Virus has killed at least 121 children, teens; 'pre-COVID' life won't return before 2022, WHO expert says — 6 updates

Globally, 29,616,346 COVID-19 infections and 935,929 related deaths have been reported, as of 8:30 a.m. CDT Sept. 16.

Six updates:

1. At least 121 Americans under age 21 have died of COVID-19 complications between Feb. 12 and July 31, a new CDC report found. Nearly half of all deaths involved people ages 18-20. Forty-five percent of victims were Latinx, 29 percent were Black, 14 percent were white and 4 percent were American Indian or Alaska Native. Of the 121 children and young adults who died, 75 percent had an existing medical condition. Thirty-three percent of deaths occurred outside the hospital.

2. HHS spokesperson Michael Caputo apologized to staff for comments he made on Facebook Live this weekend and hinted that he may be leaving his role soon, five sources familiar with the matter told Politico. Mr. Caputo called an emergency team meeting Sept. 15 and said his remarks on the social media platform — including one unproven claim that the CDC is harboring a "resistance unit" — reflected poorly on HHS' communications team. The office has been in the spotlight this week after Politico released an investigative report in which sources claimed HHS aides tried to screen or edit CDC's scientific reports for health professionals. Mr. Caputo cited physical health issues and the toll of dealing with death threats against his family as the reason for his behavior. If Mr. Caputo chooses to step down, the move would likely complicate the White House's efforts to promote a potential COVID-19 vaccine this fall, Politico said.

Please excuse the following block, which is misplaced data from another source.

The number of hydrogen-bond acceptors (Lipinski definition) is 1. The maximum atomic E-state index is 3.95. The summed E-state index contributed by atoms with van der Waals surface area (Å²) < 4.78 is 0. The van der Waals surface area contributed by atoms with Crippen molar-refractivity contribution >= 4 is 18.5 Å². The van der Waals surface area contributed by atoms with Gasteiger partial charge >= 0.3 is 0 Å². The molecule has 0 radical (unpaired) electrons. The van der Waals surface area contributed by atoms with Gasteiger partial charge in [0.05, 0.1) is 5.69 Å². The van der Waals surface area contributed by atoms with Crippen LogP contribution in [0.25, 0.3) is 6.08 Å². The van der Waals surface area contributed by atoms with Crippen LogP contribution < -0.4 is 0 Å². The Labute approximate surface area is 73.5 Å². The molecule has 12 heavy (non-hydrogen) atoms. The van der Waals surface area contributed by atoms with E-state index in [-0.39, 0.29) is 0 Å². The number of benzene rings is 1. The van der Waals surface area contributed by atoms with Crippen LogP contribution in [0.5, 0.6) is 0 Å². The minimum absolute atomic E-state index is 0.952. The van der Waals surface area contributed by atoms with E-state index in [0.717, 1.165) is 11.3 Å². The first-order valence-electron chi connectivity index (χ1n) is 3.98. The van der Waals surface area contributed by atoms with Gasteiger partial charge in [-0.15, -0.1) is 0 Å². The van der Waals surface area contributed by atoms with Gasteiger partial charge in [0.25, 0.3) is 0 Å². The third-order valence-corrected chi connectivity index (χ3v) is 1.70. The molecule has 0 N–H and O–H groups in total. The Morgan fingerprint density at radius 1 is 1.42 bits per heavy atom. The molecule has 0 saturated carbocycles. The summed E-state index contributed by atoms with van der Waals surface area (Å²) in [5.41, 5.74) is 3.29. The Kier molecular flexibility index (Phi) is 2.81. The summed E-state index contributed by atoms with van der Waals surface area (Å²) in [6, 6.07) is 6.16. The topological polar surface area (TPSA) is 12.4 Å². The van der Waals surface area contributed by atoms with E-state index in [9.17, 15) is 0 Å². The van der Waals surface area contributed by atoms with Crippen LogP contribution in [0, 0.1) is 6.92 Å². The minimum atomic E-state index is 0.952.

3. People of color are experiencing higher rates of COVID-19 infection, hospitalization and death than white Americans, according to an analysis from the Epic Health Research Network and the Kaiser Family Foundation. The analysis is based on Epic EHR data for about 50 million patients from 399 hospitals in 21 states. The death rate for Hispanic and Black patients was more than twice as high as the death rate for white patients. The infection rate for Hispanic patients was over three times that of white patients and two times higher for Black patients. Testing rates did not greatly differ based on race or ethnicity, but people of color were more likely to receive a positive result when they were tested and to need a higher level of care at the time of testing. 

4. Normal "pre-COVID" life won't return before 2022, said the World Health Organization's chief science officer, according to The Washington Post. Chief Scientist Dr. Soumya Swaminathan said Sept. 15 that the most realistic timeline places the rollout of a vaccine in mid-2021, according to the South China Morning Post. Even once that occurs, immunizing a significant portion of the world's population to achieve herd immunity will take time, and masking and social distancing will be necessary for quite a while, Dr. Swaminathan concluded.

5. Texas is the second state to report more than 700,000 COVID-19 cases, according to data collected by The New York Times. California is the only other state to reach the milestone. 

6. Gauss and Cellex have partnered to launch the first at-home COVID-19 rapid antigen test and mobile app. The test by computer vision developer Gauss and biotechnology company Cellex still needs to receive emergency authorization from the FDA. In April, Cellex was the first company to receive an FDA Emergency Use Authorization for rapid COVID-19 antibody testing. When paired with Gauss' AI-powered application, users will be able to perform and interpret the test with a phone in both at-home and point-of-care settings.

Snapshot of COVID-19 in the U.S.

Cases: 6,606,859
Deaths: 195,961
Recovered: 2,495,127

Counts reflect data available as of 8:30 a.m. CDT Sept. 16.

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